Tode Guitar Amplifier Kit Specs


Tode Guitar Amplifier Kit

Inspiration for Tode came from looking at an obscure yet classic design, the Mullard 3-3 hi fi amp. This neat little amp was simple yet quite unconventional, and it had the right basic stuff – EF86 input tube, the marvelous EL84 output tube, and very few other parts to muck up the sound. Now it wasn’t a cake walk, there would need to be some creative thinking to get a similar circuit to work with a guitar. The direct coupled design that makes the Tode so responsive meant that we needed creative ways to control gain and master volume.

But hey, unconventional and clever solutions are what Bottlehead does best! So we cooked up a variable feedback circuit to control gain, that lets you go from squeaky clean to a nice gnarly crunch. And we put a variable brake on the amp. The brake lets you play clean or distorted, as loud or as soft as you like. It works with the internal 8″ Weber speaker, or with an external cabinet. Tode will play pretty darned loud with a 4×12 cabinet, we measured 112dB at 1 meter from a 4×12 with four Celestion G12T-75s when shooting the Kevin Crew video. Good thing our neighbors weren’t around! And you can even crunch to your heart’s content on your favorite headphones. Heck, you could even run a crunchy line out into a console!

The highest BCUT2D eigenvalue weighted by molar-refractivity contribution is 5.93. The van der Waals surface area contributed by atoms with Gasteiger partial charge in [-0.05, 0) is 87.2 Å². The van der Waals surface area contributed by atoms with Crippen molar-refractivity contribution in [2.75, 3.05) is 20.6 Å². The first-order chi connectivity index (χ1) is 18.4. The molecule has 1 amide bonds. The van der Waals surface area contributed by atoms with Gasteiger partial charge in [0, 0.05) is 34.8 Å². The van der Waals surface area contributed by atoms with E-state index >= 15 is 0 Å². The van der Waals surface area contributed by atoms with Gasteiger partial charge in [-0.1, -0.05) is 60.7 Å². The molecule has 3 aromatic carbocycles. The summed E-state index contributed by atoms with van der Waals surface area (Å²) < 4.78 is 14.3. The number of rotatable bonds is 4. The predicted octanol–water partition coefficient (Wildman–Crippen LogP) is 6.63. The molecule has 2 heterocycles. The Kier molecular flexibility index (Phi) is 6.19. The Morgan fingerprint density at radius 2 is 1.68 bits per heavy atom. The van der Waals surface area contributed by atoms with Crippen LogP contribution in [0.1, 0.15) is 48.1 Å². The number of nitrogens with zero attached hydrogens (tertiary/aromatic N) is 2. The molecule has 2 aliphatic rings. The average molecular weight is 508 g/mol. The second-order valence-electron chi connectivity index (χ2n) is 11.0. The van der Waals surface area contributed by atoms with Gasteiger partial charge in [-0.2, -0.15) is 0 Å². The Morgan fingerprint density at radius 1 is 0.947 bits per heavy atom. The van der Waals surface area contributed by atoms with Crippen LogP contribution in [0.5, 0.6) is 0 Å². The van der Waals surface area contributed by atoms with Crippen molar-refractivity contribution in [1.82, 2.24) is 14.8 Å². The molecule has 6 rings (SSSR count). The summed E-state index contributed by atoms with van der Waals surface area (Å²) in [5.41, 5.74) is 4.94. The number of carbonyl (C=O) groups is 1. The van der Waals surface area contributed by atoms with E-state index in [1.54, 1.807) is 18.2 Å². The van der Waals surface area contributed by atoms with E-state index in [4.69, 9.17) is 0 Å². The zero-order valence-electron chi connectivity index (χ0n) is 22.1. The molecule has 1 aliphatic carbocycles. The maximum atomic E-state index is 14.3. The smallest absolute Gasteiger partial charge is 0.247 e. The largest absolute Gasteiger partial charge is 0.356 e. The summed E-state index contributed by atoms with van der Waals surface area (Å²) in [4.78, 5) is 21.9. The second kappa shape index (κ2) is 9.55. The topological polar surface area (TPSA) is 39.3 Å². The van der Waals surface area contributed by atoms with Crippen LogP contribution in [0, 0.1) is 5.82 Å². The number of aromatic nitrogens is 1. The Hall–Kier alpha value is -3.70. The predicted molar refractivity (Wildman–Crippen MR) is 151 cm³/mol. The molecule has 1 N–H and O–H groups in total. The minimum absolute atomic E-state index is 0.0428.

What about tone control? Well for starters, this is no mud box. If you plug different guitars into this amp, they are gonna sound different. Unless you have some obscure axe you already have volume and treble controls on it, so we didn’t see the need for redundant controls on the amp. But a really cool tone curve that a lot of players like is a midrange scoop. So how about two of ’em? We give you a choice of flat (actually ever so slightly present in the midrange, just a dB or two) a setting for a 15dB scoop centered round 1000Hz that emulates the scoop sound that you get when you turn the mid down and the treble and bass up on a famous amp that starts with M, and a setting for a 15dB scoop around 500 Hz that emulates a scoop more like an amp that starts with F.

How the controls work


This is a three position rotary switch. It controls a notch filter that is at the input of the amp.

FLAT setting gives you a flat response with the FEEDBACK control all the way to CREAMY and a very slight midrange presence with the FEEDBACK control all the way to CRUNCHY

EMish switches in about a 15dB notch at about 1000Hz, similar to what you measure when you turn the treble and bass all the way up and the midrange all the way down on a M******* amp.

EFish switches in about a 15dB notch at about 500Hz, similar to what you measure when you turn the treble, midrange and bass all the way up on a F***** amp.


This potentiometer controls the amount of global negative feedback in the amp circuit.

As the knob is turned toward CREAMY the feedback in increased, up to about 20dB. The amp gain drops and the amp plays clean.

As the knob is turned toward CRUNCHY, the feedback is progressively removed. The amp gain goes up and the amp becomes easier to drive into distortion.


This variable L-pad controls the amount of signal that is allowed into the speaker. It functions the same whether you use the internal Weber speaker, an external cabinet, or headphones.

As the knob is turned toward FULL STOP the output level decreases.

As the knob is turned toward FULL SPEED the output level increases.